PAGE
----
ERS Charts of Note
Friday, March 29, 2019
Between 1964 and 1973, an estimated 8.8 million persons were drafted or volunteered to serve in the U.S. armed forces during the period of the Vietnam war, according to U.S. Census Bureau reports. As of 2017, there were about 6.8 million Vietnam-era veterans in the United States, ranging in age from 55 to nearly 100 (average age, 68). About 1.3 million, or 19.2 percent, of them lived in rural America. In total, Vietnam-era veterans made up 39.6 percent of all rural veterans and 52.1 percent of rural veterans who served during wartime. By comparison, Vietnam-era veterans represented 35.1 percent of all urban veterans and 45.4 percent of urban veterans who served during wartime. Among rural Vietnam veterans, 4.2 percent of them also served in post-Vietnam conflicts. However, Vietnam-era veterans represent a very different sociodemographic group compared to other post-Vietnam veterans. Not only are they older on average, but they are also less diverse in gender and race. Vietnam veterans are also more likely to be disabled (although not necessarily service-related), have higher educational attainment rates, and lower poverty rates than post-Vietnam veterans. This chart uses data from the ERS data product Atlas of Rural and Small-Town America, updated February 2019.
Friday, November 9, 2018
Rural veterans find themselves in a better employment position today than they did in the years following the Great Recession. The unemployment rate for rural veterans has declined since peaking at 10.3 percent in 2010. In 2017, it stood at 4.6 percent, its lowest rate in the last decade. The unemployment rate for young rural veterans (ages 18 to 34) has seen a large decline too—from a high of 15.7 percent in 2009 to 7.1 percent in 2017. Young transitioning veterans can face high unemployment due to service-related disability or a lack of civilian work experience, which become greater obstacles when the economy is weak. Although the post-recession national economic upturn is driving a drop in unemployment for all veterans, a concerted national effort to hire veterans also appears to be helping close the employment gap for young veterans. That effort includes greater recognition of the skills veterans learn during their service—such as discipline and timeliness—and the value of those skills on the job. This chart provides an update to the ERS report, Rural Veterans at a Glance.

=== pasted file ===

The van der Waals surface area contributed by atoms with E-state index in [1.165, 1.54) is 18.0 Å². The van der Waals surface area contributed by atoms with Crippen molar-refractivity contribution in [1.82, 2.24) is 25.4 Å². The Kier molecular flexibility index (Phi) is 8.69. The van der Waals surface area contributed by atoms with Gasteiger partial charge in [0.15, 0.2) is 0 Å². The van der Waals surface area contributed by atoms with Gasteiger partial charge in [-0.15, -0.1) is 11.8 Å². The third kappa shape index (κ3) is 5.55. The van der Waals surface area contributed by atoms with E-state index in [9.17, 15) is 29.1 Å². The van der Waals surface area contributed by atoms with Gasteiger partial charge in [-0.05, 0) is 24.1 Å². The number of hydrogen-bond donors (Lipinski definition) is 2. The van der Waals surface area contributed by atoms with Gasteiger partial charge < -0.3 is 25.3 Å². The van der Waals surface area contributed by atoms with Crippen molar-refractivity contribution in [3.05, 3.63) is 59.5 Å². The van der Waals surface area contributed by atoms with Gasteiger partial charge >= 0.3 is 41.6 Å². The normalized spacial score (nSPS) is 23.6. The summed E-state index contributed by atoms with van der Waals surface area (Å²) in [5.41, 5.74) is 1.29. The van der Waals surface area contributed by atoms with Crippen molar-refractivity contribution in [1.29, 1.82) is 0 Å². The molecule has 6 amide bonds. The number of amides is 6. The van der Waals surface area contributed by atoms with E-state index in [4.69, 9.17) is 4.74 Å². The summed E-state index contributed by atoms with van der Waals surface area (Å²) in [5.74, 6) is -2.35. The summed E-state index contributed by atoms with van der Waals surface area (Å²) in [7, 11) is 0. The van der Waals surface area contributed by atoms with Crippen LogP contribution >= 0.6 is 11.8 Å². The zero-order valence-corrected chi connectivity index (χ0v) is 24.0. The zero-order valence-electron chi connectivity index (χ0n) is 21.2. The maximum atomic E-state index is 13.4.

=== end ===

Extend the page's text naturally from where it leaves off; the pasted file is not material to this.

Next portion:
Monday, October 22, 2018
Although the overall educational attainment of rural adults has increased markedly over time, the share of adults with at least a bachelor’s degree is still higher in urban areas. Between 2000 and 2016, the share of urban adults with a bachelor’s degree or higher grew from 26 percent to 33 percent, while in rural areas the share grew from 15 percent to 19 percent. This gap may be partly due to the higher pay premiums offered in urban areas to workers with college degrees. Also, between 2000 and 2016, the share of rural adults with less than a high school diploma or equivalent decreased from 24 percent to 14 percent. That decline closed the rural-urban gap in high school completion rates: over the same period, the share of urban adults without a high school degree or equivalent fell from 19 percent to 12 percent. This chart appears on the ERS topic page for Rural Education, updated August 2018.
Friday, September 7, 2018
The most recent data from the U.S. Census Bureau’s 2016 American Community Survey show that workers with higher levels of education had higher median earnings, both in rural and urban areas. For example, median earnings for rural working adults with a high school diploma were $27,773 in 2016, which was $6,243 more than the median for rural working adults without a high school diploma or equivalent. Urban workers without a high school diploma earned about the same as their rural counterparts. However, at every higher level of educational attainment, the typical urban worker earned increasingly more than the typical rural worker with the same education. This rural-urban earnings gap was lowest ($350) for workers with less than a high school diploma or equivalent and largest ($18,273) for those with graduate or professional degrees. Educational attainment is only one of many potential characteristics that determine the wages that workers earn. Other characteristics not shown in the chart—such as work experience, job tenure, and ability—may also contribute to earnings. This chart appears on the ERS topic page for Rural Education, updated August 2018.
Friday, August 24, 2018
USDA’s Value-Added Producer Grant (VAPG) program provides grants intended to help farmers and ranchers add greater value to agricultural commodities, such as through additional processing or marketing of new products. For example, producers could adopt organic practices, turn berries into jam, or process meat into sausage. The number of grants and the amount of grant money obligated under the VAPG program have fluctuated substantially since the program began in 2001. That year, USDA issued 62 VAPGs worth nearly $19.9 million in total funding. In 2015, by comparison, USDA issued 365 grants worth a total of about $44.2 million. Data fluctuated from year to year, largely due to VAPG funds rolling over to the next fiscal year. In many cases, a fiscal year included obligations for two VAPG cycles. Or in the case of 2002 and 2009, there were no obligations due to combining fiscal years for one VAPG cycle. This chart appears in the May 2018 ERS report, USDA’s Value-Added Producer Grant Program and Its Effect on Business Survival and Growth.
Monday, July 9, 2018